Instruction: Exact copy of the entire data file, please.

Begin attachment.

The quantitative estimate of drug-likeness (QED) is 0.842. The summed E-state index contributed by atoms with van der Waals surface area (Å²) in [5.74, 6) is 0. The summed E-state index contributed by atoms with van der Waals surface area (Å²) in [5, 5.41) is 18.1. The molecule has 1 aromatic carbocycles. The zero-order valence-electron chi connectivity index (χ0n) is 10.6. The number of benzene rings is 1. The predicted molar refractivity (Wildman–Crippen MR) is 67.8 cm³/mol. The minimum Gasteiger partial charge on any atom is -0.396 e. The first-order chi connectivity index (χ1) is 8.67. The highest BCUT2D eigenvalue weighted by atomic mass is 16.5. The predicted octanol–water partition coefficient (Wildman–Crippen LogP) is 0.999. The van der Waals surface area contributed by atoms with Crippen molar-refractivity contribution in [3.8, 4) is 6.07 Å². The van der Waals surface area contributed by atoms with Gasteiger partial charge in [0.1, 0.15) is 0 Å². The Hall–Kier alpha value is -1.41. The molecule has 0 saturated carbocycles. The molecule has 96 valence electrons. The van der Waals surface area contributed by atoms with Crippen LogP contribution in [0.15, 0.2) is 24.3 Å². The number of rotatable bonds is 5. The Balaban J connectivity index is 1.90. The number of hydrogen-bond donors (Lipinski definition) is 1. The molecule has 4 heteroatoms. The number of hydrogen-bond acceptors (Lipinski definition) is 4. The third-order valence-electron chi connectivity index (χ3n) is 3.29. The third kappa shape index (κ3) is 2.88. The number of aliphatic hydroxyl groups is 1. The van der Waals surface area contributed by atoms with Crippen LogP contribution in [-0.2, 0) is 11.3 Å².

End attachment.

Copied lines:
The quantitative estimate of drug-likeness (QED) is 0.842. The summed E-state index contributed by atoms with van der Waals surface area (Å²) in [5.74, 6) is 0. The summed E-state index contributed by atoms with van der Waals surface area (Å²) in [5, 5.41) is 18.1. The molecule has 1 aromatic carbocycles. The zero-order valence-electron chi connectivity index (χ0n) is 10.6. The number of benzene rings is 1. The predicted molar refractivity (Wildman–Crippen MR) is 67.8 cm³/mol. The minimum Gasteiger partial charge on any atom is -0.396 e. The first-order chi connectivity index (χ1) is 8.67. The highest BCUT2D eigenvalue weighted by atomic mass is 16.5. The predicted octanol–water partition coefficient (Wildman–Crippen LogP) is 0.999. The van der Waals surface area contributed by atoms with Crippen molar-refractivity contribution in [3.8, 4) is 6.07 Å². The van der Waals surface area contributed by atoms with Gasteiger partial charge in [0.1, 0.15) is 0 Å². The Hall–Kier alpha value is -1.41. The molecule has 0 saturated carbocycles. The molecule has 96 valence electrons. The van der Waals surface area contributed by atoms with Crippen LogP contribution in [0.15, 0.2) is 24.3 Å². The number of rotatable bonds is 5. The Balaban J connectivity index is 1.90. The number of hydrogen-bond donors (Lipinski definition) is 1. The molecule has 4 heteroatoms. The number of hydrogen-bond acceptors (Lipinski definition) is 4. The third-order valence-electron chi connectivity index (χ3n) is 3.29. The third kappa shape index (κ3) is 2.88. The number of aliphatic hydroxyl groups is 1. The van der Waals surface area contributed by atoms with Crippen LogP contribution in [-0.2, 0) is 11.3 Å².